Dave Hall is one of the founders of Toxic Games, the studio that created the compelling first-person 3D platform puzzler Q.U.B.E. As part of our series of puzzle designer interviews, we asked Hall about the methods he used to design Q.U.B.E.’s puzzles.
In Q.U.B.E. (Quick Understanding of Block Extrusion), players find themselves trapped in a mysterious facility where the walls are made from countless white cubes. Through a weird device attached to the players’ arm, some coloured cubes can be extruded, and with a bit of thought, the player can arrange these to form a route to escape each level. The game was inspired by the student film The Room.
Q.U.B.E. was a nominated for the Best UDK Singleplayer indie of 2010, and it was a finalist in the non-professional category of the Indie Game Challenge.
Dave Hall answers our questions below.
Dev.Mag: What are the qualities of good puzzle design?
In a good puzzle the objective is always clear and it is easy for the player to understand the rules that the puzzle is based around. It should also be easy for the player to get started.
Dev.Mag: What Process do you follow to design puzzles?
I always start with the objective for the puzzle. For example; ‘how can I reach that platform?’ From there I think of the different ways that the player could reach that objective. In the early stages of development I would create a plan for each level on paper before creating anything in-engine.
However, it can be difficult to plan out every aspect of a puzzle because it doesn’t always work the same way in-engine. Now the first thing I do is create a prototype, then I test it and iterate on it until it works.
Solving a prototype puzzle.
Dev.Mag: How do you design a series of puzzles based on a small set of mechanics that keep the players interest?
When we introduce a new mechanic, we introduce it on its own so that the player can learn how different objects behave without having everything explained to them. Every puzzle in the game is based around the same set of rules. As the player progresses through the game they gain a better understanding of these rules, which allows them to complete more complex puzzles.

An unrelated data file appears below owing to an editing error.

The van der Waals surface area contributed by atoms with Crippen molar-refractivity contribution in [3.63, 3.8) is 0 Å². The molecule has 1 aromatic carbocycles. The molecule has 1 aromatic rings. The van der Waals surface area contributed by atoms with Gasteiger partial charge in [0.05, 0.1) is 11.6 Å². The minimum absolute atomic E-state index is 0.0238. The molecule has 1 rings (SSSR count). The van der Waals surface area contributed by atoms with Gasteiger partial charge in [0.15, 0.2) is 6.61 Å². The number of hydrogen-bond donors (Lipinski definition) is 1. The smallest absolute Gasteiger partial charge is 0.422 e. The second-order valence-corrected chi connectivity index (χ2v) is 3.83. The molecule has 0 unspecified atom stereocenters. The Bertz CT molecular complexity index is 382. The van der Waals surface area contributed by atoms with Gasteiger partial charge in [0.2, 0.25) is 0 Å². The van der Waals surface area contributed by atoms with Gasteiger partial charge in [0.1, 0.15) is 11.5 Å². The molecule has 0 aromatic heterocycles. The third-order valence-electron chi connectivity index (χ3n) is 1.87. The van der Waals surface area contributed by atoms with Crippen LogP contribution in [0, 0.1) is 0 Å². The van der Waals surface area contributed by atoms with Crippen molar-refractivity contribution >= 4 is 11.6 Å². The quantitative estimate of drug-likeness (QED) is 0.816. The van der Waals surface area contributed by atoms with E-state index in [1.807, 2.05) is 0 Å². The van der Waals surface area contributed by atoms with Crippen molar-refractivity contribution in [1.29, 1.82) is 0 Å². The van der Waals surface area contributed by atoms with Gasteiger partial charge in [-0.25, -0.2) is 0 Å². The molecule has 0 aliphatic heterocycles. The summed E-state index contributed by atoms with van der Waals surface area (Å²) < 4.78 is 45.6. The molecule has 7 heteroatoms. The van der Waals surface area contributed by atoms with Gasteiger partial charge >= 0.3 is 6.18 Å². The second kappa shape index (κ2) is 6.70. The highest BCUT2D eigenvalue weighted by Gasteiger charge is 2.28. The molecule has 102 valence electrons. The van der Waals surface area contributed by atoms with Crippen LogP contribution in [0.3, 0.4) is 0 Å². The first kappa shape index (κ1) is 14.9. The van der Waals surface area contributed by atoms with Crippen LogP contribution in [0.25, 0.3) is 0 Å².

Dev.Mag: How do you judge whether a puzzle is fun, and how difficult it is to solve?
This is where playtesting is important. If a player gets stuck on a puzzle, then they may become frustrated and quit. Sometimes players will not realise something that I thought was quite obvious.
In other cases a puzzle will be designed to be completed a certain way, but some players will find another way to complete it. If you watch someone playing your game or ask them about it after they finish playing, you can find out what they enjoyed and if they were ever stuck, as well as other important information.
Dev.Mag: What devices do you use to guide the player towards the solution?
The objective should always be clear and the player should understand how each object functions. I always try to make it easy for the player to see everything they need to complete a puzzle. It is also good if the player knows when they are getting close to completing the puzzle.
Many of the puzzles in Q.U.B.E. are in stages. They start out simple so the player understands what they have to do. As they progress, each stage gets more complex, but is still based around the same rule-set.
Dev.Mag: Do you have any advice for those who want to design their own puzzles?
When thinking of new ideas for puzzle, always start simple and then build out from there. Make sure the objective is clear and the player understands the rules. It is also important to start testing as soon as possible. You may think you have a good idea , but you don’t really know until someone else plays it.